HC Deb 29 November 1867 vol 190 cc434-7

, in calling the attention of the House to the anomalous and embarrassing state of the law relating to the Elections for the boroughs of Totnes, Great Yarmouth, Lancaster, and Reigate, in consequence of the postponement of the period at which the disfranchisement was made executory, said, that in the absence of the Chancellor of the Exchequer he would not have brought forward the matter if it had not been urgent as well as important. The House was aware that in consequence of the Reports of the Election Committees for these four boroughs, and upon the joint Address of both Houses of Parliament, Commissioners were sent down to inquire into the bribery and corruption alleged to exist in those boroughs. The Commissioners reported that corrupt practices had extensively prevailed in all these boroughs. A clause was consequently introduced into the Reform Act enacting that from and after the end of the present Parliament these boroughs should respectively cease to return any Member or Members to serve in Parliament. He was no stickler for precedent—but an error that might be productive of great discredit to the House had been caused by an unwise departure from precedent, because if the words inserted in former Acts had been used in the Reform Act the present state of things would not have existed. In the case of a dissolution of Parliament occurring before the 1st of January, 1869, these boroughs would not return Members of that House; but should any vacancy occur by the death of one of the sitting Members for Totnes and Great Yarmouth, on the fact being duly certified to the Speaker, he apprehended that the right hon. Gentleman must make out a warrant for a new writ to fill the vacancy. A return must be made to that writ, and a Member would take his seat for a borough which had been condemned in the most unqualified terms by the House. And by whom would that Member be elected? By a constituency so corrupt that the names of many of them had been appended in a schedule, and they had been declared incapable of voting ever after for any Member of Parliament. That state of things could not have been intended by the Government, for there were no Members of that House more decided in condemning these boroughs. There was certainly one exception—that of a right hon. Gentleman who now filled a high post in the Government. The right hon. Member for North Lancashire (Colonel W. Patten) warmly defended the borough of Lancaster. Two divisions took place in that House. An hon. Gentleman (Mr. Howes) who represented the county in which Great Yarmouth was situated defended that borough; but on a division the numbers in favour of retaining the representation of Great Yarmouth were only 49, while the number voting for its disfranchisement was 325. The right hon. Member for North Lancashire thereupon coupled Great Yarmouth with Lancaster and took a division, when 159 Members voted for disfranchisement, and only 87 in favour of his Motion. That showed an unmistakable opinion on the part of the House in favour of disfranchising these boroughs. What was his complaint against the Government? That they had not followed the precedents in the case of Sudbury and St. Albans. In the last case it was provided by a special Act that from and after the passing of that Act the borough of St. Albans should cease to return any Member or Members to Parliament. In the case of Sudbury the words were the same. Now, if these words had been used in the Reform Act the present difficulty would have been avoided. In former cases, where electors had been guilty of flagrant corruption like these four boroughs, the Legislature dealt with them very differently from the way in which the Government had dealt with these four boroughs. As regarded the voters by the New Shoreham Act, it was provided that— Whereas a wicked and corrupt society, calling itself a Christian Society, has for several years subsisted in the borough of New Shoreham, in the county of Sussex, and consisting of various persons having a right to vote at elections, &c., and it went on to give the names of the sixty-eight voters who had been guilty of bribery, and proceeded to enact that those men who were stigmatized were thenceforward incapacitated and disabled from giving any vote at any election for the choosing of Members of Parliament. That Act was still in force, and he could not understand why those men who had been guilty of such extensive corruption, especially at Great Yarmouth, should not have been treated as were the electors of New Shoreham. In the cases of Reigate and Lancaster it was true that two days' notice had to be given prior to the issue of a writ; but he believed that, as the case now stood, if a vacancy occurred, by death or otherwise, at Great Yarmouth or Totnes during the Recess, a writ must issue for the return of a new Member. That was a result which he was sure had never been contemplated; and he thought that, whether by a Resolution of the House or by some other mode, such a scandal should and might be prevented.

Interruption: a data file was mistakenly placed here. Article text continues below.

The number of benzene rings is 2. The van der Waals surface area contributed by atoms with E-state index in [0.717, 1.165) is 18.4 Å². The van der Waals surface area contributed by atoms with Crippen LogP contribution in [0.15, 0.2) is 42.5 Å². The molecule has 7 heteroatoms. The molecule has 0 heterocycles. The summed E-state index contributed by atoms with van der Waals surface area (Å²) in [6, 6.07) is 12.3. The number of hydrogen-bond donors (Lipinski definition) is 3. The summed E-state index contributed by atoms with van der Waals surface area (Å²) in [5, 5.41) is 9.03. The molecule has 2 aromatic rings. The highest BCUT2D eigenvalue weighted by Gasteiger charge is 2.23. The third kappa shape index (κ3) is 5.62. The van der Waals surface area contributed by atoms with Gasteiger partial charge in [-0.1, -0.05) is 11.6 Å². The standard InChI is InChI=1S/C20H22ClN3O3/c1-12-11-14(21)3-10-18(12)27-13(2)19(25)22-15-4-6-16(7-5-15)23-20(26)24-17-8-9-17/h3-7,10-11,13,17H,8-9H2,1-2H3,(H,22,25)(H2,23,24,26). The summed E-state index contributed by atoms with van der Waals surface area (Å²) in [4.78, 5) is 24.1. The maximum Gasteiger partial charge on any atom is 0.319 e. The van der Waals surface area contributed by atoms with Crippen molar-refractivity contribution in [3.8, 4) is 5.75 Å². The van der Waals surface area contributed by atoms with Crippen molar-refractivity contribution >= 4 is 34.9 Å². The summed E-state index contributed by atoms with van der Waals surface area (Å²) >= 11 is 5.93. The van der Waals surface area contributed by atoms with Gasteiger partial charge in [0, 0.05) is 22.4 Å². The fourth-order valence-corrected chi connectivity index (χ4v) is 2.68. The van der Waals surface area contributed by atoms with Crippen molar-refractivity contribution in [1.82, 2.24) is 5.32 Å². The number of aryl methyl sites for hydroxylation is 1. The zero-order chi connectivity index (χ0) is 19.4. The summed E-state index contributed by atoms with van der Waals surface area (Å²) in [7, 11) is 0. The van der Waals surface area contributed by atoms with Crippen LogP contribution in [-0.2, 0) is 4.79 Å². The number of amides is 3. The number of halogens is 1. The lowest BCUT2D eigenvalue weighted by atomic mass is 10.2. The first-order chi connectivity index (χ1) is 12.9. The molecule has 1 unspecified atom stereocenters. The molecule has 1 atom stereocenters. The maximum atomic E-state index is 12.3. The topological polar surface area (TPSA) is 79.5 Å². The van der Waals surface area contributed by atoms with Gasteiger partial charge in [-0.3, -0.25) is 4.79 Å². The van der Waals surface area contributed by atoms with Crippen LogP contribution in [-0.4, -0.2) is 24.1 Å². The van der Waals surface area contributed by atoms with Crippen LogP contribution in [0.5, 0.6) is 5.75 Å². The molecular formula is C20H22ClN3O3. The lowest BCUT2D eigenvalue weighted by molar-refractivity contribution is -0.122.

thought that all the anomaly to which the hon. Member had just called attention was caused by the Chancellor of the Exchequer not having adopted the suggestion which he had himself made to him last Session. He then put it to the right hon. Gentleman whether he ought not, according to precedent, to have brought in a separate Bill dealing with those four boroughs. But the Chancellor of the Exchequer thought differently, and hence this difficulty. He had also put it to him whether it was right that the present Members for those corrupt boroughs should still sit in that House. All would agree in this, that, although they might tolerate the Gentlemen who sat for those four boroughs, still they did so only for a short time; and certainly they ought not to allow any more gentlemen to come among them from those places to contaminate them. He entertained a strong opinion on that question, and confessed that he, in common with the rest of the House, was partly to blame for permitting the clauses relating to those boroughs to pass as they stood. The mischief, however, he should think, might yet be easily remedied by the House passing a Resolution to the effect that no writ should be issued for either of those condemned boroughs until Parliament had first assented to it.